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How to Know Your Loan Processor Is the Right One for You?

In: Blog

A mortgage loan processor is the link between a borrower, loan officer and the  underwriter in the context of a residential mortgage. And he or she is arguably the most important member of the team.

The National Association of Mortgage Processors says, “The primary function of the Loan Processor is to ensure the timely and accurate packaging of all loans originated by loan officers.” So it’s mostly an administrative role.

Mortgage loan processors typically:

  • Collect and collate all the information needed to approve a loan and make informed decisions concerning an application
  • Input that information into the lender’s IT systems
  • Verify information through documents you supply
  • Make third-party checks with credit bureaus, employers, accountants and so on
  • Order an appraisal of the home
  • Obtain title insurance and flood insurance (if needed)
  • Ensure the compliance of your case with regulatory requirements and internal policies
  • Order the final loan documents
  • Ensure the loan stays on track to close on time
  • Schedule appointment for closing

You can usually expect a mortgage loan processor to be involved throughout the application process: from pre-approval to closing.

Advantages of a good relationship

For a loan officer, it is of immense help to have a good relationship with a mortgage processor. The processor is the person who often has some workarounds. He/She might suggest an alternative that might get you out of a hole and make the difference between a loan that closes and one that doesn’t. For instance, it can be difficult proving that your client is receiving alimony if she doesn’t deposit it separately or keep copies of the checks. And who wants to have to ask their ex for cancelled checks?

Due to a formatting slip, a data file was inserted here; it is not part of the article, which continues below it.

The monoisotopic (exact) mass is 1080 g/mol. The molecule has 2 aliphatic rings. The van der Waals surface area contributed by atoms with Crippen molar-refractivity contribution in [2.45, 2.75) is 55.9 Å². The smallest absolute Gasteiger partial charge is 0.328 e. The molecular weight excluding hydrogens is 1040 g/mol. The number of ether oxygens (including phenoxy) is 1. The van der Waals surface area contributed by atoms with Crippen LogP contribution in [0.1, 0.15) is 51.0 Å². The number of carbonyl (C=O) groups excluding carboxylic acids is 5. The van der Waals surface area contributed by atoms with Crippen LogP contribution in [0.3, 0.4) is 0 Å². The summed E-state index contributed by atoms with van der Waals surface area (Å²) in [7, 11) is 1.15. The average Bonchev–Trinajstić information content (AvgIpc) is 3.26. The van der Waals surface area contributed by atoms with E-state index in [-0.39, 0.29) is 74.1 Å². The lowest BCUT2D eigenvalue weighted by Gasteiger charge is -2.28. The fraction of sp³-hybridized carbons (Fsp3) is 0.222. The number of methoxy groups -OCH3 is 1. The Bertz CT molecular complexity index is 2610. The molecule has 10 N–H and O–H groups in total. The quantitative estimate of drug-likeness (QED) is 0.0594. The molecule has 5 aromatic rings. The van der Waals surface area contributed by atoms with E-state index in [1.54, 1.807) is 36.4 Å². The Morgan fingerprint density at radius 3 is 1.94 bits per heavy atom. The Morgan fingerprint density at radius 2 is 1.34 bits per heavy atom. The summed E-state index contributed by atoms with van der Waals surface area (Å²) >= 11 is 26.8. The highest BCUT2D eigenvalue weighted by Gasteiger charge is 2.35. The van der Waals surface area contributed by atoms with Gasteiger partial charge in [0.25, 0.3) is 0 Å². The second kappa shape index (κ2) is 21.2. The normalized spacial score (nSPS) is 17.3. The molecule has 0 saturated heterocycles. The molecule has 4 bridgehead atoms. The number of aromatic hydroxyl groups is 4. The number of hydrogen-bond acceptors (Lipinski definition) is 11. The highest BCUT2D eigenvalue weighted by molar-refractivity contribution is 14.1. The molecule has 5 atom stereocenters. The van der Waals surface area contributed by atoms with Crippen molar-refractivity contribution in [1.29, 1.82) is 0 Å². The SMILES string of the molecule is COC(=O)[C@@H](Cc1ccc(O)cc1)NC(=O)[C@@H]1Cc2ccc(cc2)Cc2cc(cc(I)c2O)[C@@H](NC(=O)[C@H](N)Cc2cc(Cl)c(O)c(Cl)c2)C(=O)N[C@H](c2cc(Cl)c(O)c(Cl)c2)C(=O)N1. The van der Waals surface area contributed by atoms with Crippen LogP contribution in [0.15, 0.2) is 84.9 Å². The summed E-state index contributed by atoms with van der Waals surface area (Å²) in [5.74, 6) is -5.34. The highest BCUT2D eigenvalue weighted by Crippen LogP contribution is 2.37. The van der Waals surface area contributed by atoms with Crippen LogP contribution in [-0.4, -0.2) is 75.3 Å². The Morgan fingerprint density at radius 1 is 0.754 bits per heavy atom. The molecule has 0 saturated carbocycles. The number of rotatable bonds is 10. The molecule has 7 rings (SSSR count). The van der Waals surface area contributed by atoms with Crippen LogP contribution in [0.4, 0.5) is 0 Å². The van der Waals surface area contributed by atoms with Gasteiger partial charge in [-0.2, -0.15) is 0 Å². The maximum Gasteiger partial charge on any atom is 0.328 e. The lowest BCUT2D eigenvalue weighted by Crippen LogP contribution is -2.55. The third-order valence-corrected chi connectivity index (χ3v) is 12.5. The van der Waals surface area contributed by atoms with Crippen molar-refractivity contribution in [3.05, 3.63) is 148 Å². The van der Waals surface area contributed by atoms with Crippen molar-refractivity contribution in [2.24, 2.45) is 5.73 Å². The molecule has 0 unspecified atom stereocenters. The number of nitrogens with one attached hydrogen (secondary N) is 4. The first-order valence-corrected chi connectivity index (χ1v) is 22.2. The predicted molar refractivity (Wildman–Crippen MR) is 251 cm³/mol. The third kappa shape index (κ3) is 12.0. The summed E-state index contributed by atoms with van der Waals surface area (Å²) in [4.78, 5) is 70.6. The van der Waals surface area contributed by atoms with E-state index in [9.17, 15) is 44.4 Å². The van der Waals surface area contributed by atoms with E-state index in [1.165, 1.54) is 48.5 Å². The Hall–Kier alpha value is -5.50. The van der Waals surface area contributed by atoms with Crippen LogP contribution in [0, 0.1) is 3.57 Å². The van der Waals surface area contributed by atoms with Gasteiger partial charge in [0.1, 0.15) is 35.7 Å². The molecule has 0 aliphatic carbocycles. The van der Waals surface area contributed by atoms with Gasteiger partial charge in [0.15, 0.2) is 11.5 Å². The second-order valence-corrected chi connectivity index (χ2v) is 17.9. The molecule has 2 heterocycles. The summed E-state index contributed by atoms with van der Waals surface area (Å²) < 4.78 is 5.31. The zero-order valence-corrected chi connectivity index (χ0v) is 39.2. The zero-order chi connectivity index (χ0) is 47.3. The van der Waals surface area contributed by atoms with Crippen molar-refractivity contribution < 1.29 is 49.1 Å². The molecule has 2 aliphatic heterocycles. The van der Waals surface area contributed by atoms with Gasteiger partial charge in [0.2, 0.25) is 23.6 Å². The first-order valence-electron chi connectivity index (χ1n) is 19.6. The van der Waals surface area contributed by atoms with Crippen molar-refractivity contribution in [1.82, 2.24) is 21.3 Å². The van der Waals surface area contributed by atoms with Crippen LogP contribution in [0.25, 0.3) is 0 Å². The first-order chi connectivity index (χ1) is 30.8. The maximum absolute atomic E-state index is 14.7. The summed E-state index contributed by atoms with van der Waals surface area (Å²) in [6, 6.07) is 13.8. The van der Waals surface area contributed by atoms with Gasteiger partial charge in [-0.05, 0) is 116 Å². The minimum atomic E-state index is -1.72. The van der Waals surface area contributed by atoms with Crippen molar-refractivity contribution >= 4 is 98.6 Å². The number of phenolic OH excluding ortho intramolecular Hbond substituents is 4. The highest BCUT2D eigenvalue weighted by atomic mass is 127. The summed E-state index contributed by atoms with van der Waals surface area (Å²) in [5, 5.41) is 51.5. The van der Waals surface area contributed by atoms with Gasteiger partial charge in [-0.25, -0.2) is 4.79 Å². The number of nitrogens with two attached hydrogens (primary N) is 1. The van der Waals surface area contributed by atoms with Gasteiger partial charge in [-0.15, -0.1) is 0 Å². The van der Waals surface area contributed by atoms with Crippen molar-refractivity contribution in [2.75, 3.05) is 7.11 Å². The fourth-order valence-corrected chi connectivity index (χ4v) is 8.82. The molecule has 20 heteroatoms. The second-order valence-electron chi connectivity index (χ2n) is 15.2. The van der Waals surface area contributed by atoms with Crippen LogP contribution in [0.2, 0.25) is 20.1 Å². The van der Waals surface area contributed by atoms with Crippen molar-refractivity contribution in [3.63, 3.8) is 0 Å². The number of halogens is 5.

A processor may find a way around this, ordering copies of the actual deposits from your bank. So you need him on your side. The last thing you want is to be deliberately unhelpful or gratuitously rude.

In fact, building a good working relationship with her can help you. You want her to see you as a person rather than a case number each time she picks up your file. Even the most objective professionals work harder for those they like. As far as possible, it helps to respond to requests from processors in a timely manner – to show that you care about the work that he/she is doing for you.

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